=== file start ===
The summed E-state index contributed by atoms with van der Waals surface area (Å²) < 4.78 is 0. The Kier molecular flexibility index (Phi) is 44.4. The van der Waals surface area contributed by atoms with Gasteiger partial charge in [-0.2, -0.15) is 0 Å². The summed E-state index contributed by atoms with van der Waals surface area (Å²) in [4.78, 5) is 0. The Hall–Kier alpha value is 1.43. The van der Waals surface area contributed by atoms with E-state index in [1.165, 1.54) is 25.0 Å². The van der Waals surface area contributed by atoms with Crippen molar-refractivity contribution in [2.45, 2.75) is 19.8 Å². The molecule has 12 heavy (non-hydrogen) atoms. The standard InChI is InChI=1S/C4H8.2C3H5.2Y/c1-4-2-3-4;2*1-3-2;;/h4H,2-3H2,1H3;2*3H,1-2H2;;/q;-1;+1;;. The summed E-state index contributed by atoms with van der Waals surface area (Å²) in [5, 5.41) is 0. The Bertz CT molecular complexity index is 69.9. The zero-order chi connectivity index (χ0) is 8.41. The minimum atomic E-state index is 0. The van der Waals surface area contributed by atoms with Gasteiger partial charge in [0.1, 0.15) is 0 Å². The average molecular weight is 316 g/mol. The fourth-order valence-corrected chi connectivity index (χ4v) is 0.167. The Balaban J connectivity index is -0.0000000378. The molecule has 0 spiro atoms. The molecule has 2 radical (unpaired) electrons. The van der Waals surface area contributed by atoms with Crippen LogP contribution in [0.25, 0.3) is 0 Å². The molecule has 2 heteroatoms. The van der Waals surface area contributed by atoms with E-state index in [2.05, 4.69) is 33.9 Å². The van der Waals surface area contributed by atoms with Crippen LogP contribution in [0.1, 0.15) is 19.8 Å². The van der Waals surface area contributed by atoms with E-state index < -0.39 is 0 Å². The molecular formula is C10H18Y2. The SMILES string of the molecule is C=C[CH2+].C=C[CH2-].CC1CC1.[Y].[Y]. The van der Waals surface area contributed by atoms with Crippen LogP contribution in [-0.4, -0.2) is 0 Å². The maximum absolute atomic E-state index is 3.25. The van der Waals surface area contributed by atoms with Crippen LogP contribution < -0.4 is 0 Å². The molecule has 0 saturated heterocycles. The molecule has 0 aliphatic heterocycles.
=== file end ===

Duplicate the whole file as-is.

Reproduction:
The summed E-state index contributed by atoms with van der Waals surface area (Å²) < 4.78 is 0. The Kier molecular flexibility index (Phi) is 44.4. The van der Waals surface area contributed by atoms with Gasteiger partial charge in [-0.2, -0.15) is 0 Å². The summed E-state index contributed by atoms with van der Waals surface area (Å²) in [4.78, 5) is 0. The Hall–Kier alpha value is 1.43. The van der Waals surface area contributed by atoms with E-state index in [1.165, 1.54) is 25.0 Å². The van der Waals surface area contributed by atoms with Crippen molar-refractivity contribution in [2.45, 2.75) is 19.8 Å². The molecule has 12 heavy (non-hydrogen) atoms. The standard InChI is InChI=1S/C4H8.2C3H5.2Y/c1-4-2-3-4;2*1-3-2;;/h4H,2-3H2,1H3;2*3H,1-2H2;;/q;-1;+1;;. The summed E-state index contributed by atoms with van der Waals surface area (Å²) in [5, 5.41) is 0. The Bertz CT molecular complexity index is 69.9. The zero-order chi connectivity index (χ0) is 8.41. The minimum atomic E-state index is 0. The van der Waals surface area contributed by atoms with Gasteiger partial charge in [0.1, 0.15) is 0 Å². The average molecular weight is 316 g/mol. The fourth-order valence-corrected chi connectivity index (χ4v) is 0.167. The Balaban J connectivity index is -0.0000000378. The molecule has 0 spiro atoms. The molecule has 2 radical (unpaired) electrons. The van der Waals surface area contributed by atoms with Crippen LogP contribution in [0.25, 0.3) is 0 Å². The molecule has 2 heteroatoms. The van der Waals surface area contributed by atoms with E-state index in [2.05, 4.69) is 33.9 Å². The van der Waals surface area contributed by atoms with Crippen LogP contribution in [0.1, 0.15) is 19.8 Å². The van der Waals surface area contributed by atoms with E-state index < -0.39 is 0 Å². The molecular formula is C10H18Y2. The SMILES string of the molecule is C=C[CH2+].C=C[CH2-].CC1CC1.[Y].[Y]. The van der Waals surface area contributed by atoms with Crippen LogP contribution in [-0.4, -0.2) is 0 Å². The maximum absolute atomic E-state index is 3.25. The van der Waals surface area contributed by atoms with Crippen LogP contribution < -0.4 is 0 Å². The molecule has 0 saturated heterocycles. The molecule has 0 aliphatic heterocycles.